Following his Wednesday Plays Up the Junction (1965) and Cathy Comes Home (1966), Ken Loach directed his first feature film with the powerful Poor Cow. Reuniting him with his Cathy Comes Home star Carol White, the film follows Joy (White) as she copes with working-class pressures while her husband is in jail. However, she suddenly finds herself romantically involved with young crook Dave (Terence Stamp) in what could be a hopeful change. What follows is a unique character study and portrait of London in one of its most colourful, textured periods, seen through the eyes of one of Britain’s most acclaimed filmmakers.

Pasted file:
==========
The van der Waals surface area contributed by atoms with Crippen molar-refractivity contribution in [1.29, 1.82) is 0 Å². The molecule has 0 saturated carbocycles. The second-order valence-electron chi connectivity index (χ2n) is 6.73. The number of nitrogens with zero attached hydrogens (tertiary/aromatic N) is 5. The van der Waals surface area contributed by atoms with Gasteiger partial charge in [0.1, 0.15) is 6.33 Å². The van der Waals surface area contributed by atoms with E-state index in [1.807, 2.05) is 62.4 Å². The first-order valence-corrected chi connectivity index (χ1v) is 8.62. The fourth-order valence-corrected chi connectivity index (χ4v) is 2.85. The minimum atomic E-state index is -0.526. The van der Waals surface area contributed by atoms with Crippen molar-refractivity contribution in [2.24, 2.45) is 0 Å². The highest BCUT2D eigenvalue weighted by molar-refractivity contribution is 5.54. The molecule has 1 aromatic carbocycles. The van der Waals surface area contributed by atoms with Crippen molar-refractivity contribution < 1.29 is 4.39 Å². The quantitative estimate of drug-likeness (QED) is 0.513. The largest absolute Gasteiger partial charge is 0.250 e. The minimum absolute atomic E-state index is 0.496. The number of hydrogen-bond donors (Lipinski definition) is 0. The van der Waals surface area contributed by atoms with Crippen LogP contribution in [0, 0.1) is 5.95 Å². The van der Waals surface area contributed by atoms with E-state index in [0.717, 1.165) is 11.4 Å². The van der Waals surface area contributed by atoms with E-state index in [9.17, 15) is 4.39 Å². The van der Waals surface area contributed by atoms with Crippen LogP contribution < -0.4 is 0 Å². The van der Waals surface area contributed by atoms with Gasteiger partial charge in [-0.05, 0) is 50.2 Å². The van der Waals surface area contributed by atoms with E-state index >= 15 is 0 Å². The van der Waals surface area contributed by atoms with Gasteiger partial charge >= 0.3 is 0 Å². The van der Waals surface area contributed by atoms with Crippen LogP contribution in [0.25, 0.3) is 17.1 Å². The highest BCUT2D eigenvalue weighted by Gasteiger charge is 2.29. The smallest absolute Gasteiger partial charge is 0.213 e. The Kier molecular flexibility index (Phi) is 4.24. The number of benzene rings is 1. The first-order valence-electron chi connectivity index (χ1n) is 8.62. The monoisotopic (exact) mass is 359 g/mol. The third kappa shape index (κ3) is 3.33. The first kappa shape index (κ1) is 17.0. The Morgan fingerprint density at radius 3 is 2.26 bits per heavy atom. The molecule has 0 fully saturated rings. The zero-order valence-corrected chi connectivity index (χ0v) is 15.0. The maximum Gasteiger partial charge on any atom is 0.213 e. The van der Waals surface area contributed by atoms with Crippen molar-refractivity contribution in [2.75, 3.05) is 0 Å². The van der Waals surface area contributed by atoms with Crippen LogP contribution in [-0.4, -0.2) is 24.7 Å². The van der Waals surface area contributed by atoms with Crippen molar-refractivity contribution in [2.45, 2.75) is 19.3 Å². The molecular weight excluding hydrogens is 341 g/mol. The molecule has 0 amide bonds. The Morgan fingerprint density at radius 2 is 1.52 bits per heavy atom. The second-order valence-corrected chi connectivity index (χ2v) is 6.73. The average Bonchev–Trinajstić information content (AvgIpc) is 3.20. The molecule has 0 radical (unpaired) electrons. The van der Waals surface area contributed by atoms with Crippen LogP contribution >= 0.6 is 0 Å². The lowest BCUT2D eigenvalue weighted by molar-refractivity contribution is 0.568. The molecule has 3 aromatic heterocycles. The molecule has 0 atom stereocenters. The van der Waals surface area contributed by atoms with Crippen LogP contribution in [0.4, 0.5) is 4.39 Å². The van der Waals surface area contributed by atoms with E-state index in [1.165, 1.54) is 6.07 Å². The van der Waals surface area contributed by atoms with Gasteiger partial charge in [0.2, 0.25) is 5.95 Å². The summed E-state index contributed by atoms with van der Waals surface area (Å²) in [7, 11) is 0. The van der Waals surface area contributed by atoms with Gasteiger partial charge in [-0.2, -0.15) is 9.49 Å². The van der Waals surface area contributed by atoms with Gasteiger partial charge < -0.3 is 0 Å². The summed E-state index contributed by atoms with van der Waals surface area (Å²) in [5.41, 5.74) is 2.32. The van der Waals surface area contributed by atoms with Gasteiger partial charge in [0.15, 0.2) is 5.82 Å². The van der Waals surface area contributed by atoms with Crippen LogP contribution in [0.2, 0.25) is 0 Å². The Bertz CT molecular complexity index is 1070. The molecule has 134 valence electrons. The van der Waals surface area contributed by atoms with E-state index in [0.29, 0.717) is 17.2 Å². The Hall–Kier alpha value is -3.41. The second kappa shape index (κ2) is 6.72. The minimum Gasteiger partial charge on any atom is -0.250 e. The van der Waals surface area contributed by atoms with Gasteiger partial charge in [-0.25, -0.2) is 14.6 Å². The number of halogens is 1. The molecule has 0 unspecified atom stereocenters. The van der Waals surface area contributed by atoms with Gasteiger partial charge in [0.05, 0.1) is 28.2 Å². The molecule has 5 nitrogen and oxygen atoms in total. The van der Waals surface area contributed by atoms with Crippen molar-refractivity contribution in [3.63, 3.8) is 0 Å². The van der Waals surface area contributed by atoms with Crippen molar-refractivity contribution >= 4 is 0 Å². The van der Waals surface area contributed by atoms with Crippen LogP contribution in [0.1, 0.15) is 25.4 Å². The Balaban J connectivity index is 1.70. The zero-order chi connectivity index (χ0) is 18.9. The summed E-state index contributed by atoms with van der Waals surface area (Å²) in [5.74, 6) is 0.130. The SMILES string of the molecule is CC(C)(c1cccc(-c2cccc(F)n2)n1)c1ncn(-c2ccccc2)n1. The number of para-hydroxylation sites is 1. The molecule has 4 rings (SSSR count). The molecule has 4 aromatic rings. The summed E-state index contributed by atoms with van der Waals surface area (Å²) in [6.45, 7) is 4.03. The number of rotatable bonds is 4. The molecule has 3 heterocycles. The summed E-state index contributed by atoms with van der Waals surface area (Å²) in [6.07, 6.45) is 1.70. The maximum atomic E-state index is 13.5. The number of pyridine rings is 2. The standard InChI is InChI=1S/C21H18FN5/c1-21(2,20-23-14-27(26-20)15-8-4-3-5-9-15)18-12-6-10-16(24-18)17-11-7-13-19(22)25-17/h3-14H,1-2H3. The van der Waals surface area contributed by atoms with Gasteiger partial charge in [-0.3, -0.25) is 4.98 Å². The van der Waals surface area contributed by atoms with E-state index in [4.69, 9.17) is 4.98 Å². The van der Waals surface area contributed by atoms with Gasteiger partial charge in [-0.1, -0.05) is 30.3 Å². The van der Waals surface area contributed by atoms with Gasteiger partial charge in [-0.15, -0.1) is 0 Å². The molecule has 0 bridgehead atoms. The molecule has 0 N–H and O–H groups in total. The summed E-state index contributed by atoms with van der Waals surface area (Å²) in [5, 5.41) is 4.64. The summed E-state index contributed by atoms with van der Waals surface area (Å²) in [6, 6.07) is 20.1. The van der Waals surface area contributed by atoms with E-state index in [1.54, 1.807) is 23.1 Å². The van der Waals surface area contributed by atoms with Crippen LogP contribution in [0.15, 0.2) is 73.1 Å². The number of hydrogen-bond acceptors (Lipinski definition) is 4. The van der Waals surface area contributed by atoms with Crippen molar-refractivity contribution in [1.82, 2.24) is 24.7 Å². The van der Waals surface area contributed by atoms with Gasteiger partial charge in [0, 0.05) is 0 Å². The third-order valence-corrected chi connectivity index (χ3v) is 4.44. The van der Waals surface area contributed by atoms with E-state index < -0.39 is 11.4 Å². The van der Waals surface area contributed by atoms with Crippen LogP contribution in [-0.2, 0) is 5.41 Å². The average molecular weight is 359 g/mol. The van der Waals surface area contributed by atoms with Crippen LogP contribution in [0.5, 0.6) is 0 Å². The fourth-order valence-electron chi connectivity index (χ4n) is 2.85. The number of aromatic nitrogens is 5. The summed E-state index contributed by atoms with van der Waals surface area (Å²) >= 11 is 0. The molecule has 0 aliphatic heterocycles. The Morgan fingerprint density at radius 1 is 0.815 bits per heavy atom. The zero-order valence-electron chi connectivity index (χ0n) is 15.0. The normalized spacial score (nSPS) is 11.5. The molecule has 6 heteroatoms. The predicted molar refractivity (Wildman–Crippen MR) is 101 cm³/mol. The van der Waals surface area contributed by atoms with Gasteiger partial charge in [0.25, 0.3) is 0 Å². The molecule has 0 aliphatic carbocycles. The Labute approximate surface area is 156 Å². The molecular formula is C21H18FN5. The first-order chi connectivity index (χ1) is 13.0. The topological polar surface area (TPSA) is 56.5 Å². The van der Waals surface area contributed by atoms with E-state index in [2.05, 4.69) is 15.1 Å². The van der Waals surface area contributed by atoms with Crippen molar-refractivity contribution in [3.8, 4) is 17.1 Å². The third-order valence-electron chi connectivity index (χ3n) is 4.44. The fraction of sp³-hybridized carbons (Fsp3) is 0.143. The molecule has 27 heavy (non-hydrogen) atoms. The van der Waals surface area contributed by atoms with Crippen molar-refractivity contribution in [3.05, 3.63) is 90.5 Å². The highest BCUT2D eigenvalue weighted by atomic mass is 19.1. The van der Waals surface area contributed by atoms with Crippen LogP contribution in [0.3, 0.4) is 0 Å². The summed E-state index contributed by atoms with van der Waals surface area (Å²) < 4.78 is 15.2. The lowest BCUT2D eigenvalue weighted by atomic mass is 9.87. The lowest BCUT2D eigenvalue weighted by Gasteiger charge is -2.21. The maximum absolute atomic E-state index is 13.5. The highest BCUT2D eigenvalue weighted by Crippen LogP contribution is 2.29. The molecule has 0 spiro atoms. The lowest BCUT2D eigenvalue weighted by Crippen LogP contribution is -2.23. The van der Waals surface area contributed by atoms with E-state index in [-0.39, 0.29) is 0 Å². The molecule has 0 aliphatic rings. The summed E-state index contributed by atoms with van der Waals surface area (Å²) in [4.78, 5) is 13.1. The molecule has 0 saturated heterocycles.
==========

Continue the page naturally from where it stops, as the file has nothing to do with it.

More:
Ken Loach adapts Neil Dunn’s novel of the same name in this sensitive but realistic portrait of a woman trying to get by during hard times. Featuring another stand-out turn from White and one of Stamp’s earliest performances, Poor Cow heralded the birth of one of British cinema’s leading lights, which continued to shine in films like Kes (1969), The Wind that Shakes the Barley (2006), and I, Daniel Blake (2016).
The film was given an unforeseen meta-textural postscript in 1999 when Steven Soderbergh incorporated substantial excerpts of it into his crime drama, The Limey.